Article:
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Are the "Real Men Don't Buy Child-Sex" Ads Effective?

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Comments by Joyce Simmerman, on Times newsfeed: Celebrity Anti-Sex Trafficking PSAs: Good Intentions Gone Wrong?

Newsfeed By: Megan Gibson

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 Megan Gibson asks whether the "Real Men don't buy girls" Anti-Sex Trafficking PSA's are good intentions of a campaign gone "wrong".   Some critics of the ads say that the ads make light of the serious problem of sex-trafficking of children by poking fun at the choices made by various loser-type-men.

 I think that what those critics miss is a recognition of the power of ridicule, shame, and blame to influence better behaviors. Politicians know full well how to use those powers against their opposition.   Comedians have used those powers very effectively.  

  Ashton Kucher and Demi Moore are lending a powerful force for change.   When we have both a recognized problem working with recognized   powers, the powers are amplified.   They are to be commended for recognizing this real power. We all possess it and can exercise it to some degree to help.  

 But first comes "recognition" of a problem.   They saw the real problem of sex trafficking of children. They recognized it as so against human sensibilities that no "real men" (or women) can turn the other way or   allow it to continue.   It needs to be recognized that it is generally the "losers" of the crowd, those who can not attract "equals", so to speak, that prey on the vulnerable. All need to be "recognized" for complicity in the ruination of children's lives.   It also seems that everyone needs to become sensitized to the life-long effects such abuse has on children.

  Few want to be identified as child-abusers, or to see themselves as child-abusers.  Most people are so used to overlooking the problems of sexual exploitation of children that it is not even recognized as abuse.

 Law alone cannot change attitudes and viewpoints on any topic.   One cannot mandate morals by "outlawing" it.   Child sex trafficking is already "outlawed".   Domestic violence is likewise "outlawed".     So, why is sex-trafficking becoming more pervasive?   One can find dozens of excuses, such as use of drugs, lack of religious upbringing, or perversely, feelings of "entitlement" from money, power, and prestige, among others.  

 Laws are but the formalization of our "social contract".   If one does not have a "meeting of the minds" on our social contracts, our laws, they are not going to be followed as easily as ones which society generally agrees upon.  Generally speaking, the more followers that leaders or celebrities have, the more their examples are emulated.  Their dress, actions, and attitudes will be followed. They can generate the accumulation of scorn from fellow-citizens. The power of scorn and ridicule adds up.   In this case identifying those that are such "losers" that they cannot have sex unless they purchase it, helps to motivate towards less "loser-type-behaviors". After all, they want to BE "Real Men", not "losers".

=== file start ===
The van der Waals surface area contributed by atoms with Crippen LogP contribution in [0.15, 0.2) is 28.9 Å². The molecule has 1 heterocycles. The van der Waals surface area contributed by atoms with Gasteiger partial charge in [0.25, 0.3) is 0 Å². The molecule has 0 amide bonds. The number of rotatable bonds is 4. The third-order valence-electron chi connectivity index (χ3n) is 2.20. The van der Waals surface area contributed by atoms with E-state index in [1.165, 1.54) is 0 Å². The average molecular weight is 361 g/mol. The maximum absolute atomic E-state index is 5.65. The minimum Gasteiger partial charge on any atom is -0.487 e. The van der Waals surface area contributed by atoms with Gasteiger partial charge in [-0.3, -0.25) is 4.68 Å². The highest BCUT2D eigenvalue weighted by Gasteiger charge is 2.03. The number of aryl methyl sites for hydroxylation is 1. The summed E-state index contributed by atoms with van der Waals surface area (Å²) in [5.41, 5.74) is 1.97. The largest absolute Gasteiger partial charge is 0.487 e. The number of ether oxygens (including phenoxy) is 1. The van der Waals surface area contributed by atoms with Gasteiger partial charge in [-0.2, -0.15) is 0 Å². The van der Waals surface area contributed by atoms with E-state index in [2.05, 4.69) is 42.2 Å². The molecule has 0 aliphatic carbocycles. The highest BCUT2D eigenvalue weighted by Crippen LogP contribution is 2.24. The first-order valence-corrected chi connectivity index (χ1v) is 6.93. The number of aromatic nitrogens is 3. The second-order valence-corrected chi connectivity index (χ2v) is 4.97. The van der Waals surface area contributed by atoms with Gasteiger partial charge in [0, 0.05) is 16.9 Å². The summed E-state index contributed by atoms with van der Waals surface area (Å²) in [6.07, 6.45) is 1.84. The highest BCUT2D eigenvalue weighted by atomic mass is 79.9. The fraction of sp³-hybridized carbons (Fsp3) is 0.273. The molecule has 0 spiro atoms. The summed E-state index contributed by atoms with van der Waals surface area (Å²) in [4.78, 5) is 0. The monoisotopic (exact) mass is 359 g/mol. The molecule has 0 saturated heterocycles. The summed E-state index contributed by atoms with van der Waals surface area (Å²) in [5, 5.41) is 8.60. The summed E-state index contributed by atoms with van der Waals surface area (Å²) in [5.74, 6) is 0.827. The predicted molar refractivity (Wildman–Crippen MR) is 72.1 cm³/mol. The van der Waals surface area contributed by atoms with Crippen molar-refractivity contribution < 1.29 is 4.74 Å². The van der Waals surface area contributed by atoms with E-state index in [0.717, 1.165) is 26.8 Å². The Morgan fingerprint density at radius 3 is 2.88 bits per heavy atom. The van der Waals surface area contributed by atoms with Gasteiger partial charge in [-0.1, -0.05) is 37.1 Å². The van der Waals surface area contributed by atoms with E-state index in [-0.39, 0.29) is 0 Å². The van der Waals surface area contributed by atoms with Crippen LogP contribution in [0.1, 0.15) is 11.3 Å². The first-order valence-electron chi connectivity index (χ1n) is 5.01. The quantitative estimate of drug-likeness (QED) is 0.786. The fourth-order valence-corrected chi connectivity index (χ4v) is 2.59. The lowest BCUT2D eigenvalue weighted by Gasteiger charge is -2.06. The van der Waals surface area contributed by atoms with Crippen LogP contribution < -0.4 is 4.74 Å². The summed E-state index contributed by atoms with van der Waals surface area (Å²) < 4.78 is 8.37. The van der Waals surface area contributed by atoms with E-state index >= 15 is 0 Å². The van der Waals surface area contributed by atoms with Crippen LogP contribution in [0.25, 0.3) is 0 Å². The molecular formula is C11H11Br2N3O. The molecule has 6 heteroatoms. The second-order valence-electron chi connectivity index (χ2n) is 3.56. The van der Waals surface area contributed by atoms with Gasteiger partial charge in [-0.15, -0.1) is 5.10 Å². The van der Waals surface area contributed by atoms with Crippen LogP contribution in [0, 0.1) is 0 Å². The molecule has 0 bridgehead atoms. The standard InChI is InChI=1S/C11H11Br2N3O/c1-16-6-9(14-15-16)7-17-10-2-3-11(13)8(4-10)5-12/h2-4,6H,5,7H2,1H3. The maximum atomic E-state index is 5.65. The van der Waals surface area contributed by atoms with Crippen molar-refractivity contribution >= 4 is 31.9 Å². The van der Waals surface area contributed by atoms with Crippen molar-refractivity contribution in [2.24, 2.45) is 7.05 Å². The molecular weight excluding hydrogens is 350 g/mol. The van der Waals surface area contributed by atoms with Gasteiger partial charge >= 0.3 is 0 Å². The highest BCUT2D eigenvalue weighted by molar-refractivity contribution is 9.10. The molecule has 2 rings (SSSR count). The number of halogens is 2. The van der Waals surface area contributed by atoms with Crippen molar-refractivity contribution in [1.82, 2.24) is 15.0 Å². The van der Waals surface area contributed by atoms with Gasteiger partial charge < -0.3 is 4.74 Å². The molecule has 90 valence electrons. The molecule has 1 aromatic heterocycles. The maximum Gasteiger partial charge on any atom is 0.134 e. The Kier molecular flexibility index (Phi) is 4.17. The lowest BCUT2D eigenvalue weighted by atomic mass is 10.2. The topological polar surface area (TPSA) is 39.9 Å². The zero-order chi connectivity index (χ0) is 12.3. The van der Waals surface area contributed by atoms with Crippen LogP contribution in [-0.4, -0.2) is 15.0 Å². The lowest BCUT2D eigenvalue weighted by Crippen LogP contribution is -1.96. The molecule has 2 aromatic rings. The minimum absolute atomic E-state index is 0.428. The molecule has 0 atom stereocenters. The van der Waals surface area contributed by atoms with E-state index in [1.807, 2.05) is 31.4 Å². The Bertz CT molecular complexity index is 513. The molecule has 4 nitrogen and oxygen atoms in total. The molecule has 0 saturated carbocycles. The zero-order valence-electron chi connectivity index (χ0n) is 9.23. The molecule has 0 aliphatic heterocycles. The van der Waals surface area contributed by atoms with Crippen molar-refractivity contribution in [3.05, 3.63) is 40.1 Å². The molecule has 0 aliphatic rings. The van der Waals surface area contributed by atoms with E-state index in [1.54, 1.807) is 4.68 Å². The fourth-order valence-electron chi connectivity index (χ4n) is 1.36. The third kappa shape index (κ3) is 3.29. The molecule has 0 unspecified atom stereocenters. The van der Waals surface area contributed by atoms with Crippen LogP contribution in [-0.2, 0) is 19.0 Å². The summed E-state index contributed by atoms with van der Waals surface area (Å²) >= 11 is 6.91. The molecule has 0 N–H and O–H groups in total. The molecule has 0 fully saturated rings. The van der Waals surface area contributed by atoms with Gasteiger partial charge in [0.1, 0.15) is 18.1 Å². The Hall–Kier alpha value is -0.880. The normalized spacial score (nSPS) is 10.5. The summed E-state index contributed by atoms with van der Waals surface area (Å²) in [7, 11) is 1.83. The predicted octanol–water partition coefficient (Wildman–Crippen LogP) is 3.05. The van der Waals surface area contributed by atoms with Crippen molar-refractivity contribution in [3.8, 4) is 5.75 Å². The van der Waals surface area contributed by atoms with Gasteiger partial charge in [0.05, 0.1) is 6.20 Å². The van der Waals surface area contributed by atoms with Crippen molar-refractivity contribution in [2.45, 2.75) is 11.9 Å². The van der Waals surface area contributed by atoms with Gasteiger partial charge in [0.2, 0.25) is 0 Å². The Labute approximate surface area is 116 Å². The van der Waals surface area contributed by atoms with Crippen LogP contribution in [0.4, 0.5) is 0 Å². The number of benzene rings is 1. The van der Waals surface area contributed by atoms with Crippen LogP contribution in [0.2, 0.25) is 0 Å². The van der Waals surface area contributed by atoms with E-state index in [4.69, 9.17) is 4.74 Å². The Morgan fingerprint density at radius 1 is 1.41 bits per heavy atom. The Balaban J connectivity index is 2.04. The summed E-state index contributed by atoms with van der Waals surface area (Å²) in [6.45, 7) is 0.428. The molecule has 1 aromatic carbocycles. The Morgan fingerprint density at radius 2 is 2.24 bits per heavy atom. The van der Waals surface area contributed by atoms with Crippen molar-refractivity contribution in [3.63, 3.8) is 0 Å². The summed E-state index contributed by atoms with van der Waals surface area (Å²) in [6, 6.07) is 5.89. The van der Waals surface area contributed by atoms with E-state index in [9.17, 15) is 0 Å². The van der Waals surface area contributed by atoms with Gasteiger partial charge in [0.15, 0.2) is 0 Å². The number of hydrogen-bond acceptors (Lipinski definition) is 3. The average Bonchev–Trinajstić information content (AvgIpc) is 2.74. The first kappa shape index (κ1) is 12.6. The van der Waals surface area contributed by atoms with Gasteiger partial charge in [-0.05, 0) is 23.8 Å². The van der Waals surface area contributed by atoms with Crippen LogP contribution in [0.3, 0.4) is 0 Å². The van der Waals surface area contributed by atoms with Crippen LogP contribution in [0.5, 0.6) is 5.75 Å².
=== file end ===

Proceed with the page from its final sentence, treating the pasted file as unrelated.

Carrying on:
I see there are choices for all of us.   Are we going to encourage "hero-worship" of locker-room jocks or others abusing their powers of prestige even if we know he's a "loser" by his purchase of sex from child sex-slaves? Many flaunt the law openly with impunity.

 The handsome Ashton is one example of an undeniable "real man".   He has a real-life, happy and healthy marriage to the gorgeous beauty Demi Moore. Will their example along with the other featured "real men" and family lives, spark recognition of the problems?   This campaign knows how to use the gifts the celebrities have to help advance and protect the most vulnerable. They have a healthy bravery and self-confidence.

 More power to them. I think they can have a lot of influence on what makes a "real man". It may cause some to turn from the "loser" status of   buying sex from children.   It should cause self-examination, at least among those who are not "real-gone-losers".   The campaign will help by identifying them, too, to bring them to justice, and, most importantly, to place them in a position where they can no longer use their losing choices of perversion against children.

 It may even help to turn the locker-room jocks into protectors of the children as befits real manhood.   No man should be a "hero" who buys sex from children. All can be a hero by standing up for the young against the drugs and sex which enslave them. I would add that we could ALSO stand up with compassion and protection for those who have already been caught in the sex trade, erase the stigmatization branding them, and help empower their freedom to live new lives.


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